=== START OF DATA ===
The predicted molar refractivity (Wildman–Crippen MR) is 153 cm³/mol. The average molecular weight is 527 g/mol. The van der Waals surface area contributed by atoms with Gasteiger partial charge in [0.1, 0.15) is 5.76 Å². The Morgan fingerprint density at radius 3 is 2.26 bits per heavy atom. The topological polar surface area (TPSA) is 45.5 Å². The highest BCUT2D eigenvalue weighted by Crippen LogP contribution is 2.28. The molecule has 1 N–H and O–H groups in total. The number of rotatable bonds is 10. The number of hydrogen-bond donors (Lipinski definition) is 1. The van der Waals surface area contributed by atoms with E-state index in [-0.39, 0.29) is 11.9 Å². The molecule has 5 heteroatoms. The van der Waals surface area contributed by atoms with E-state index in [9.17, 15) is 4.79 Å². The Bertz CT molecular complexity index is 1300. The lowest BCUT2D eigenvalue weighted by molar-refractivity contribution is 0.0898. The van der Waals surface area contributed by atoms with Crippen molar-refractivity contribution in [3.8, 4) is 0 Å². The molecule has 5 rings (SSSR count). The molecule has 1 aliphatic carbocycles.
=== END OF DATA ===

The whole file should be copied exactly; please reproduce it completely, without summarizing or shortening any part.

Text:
The predicted molar refractivity (Wildman–Crippen MR) is 153 cm³/mol. The average molecular weight is 527 g/mol. The van der Waals surface area contributed by atoms with Gasteiger partial charge in [0.1, 0.15) is 5.76 Å². The Morgan fingerprint density at radius 3 is 2.26 bits per heavy atom. The topological polar surface area (TPSA) is 45.5 Å². The highest BCUT2D eigenvalue weighted by Crippen LogP contribution is 2.28. The molecule has 1 N–H and O–H groups in total. The number of rotatable bonds is 10. The number of hydrogen-bond donors (Lipinski definition) is 1. The van der Waals surface area contributed by atoms with E-state index in [-0.39, 0.29) is 11.9 Å². The molecule has 5 heteroatoms. The van der Waals surface area contributed by atoms with E-state index in [9.17, 15) is 4.79 Å². The Bertz CT molecular complexity index is 1300. The lowest BCUT2D eigenvalue weighted by molar-refractivity contribution is 0.0898. The van der Waals surface area contributed by atoms with Crippen molar-refractivity contribution in [3.8, 4) is 0 Å². The molecule has 5 rings (SSSR count). The molecule has 1 aliphatic carbocycles.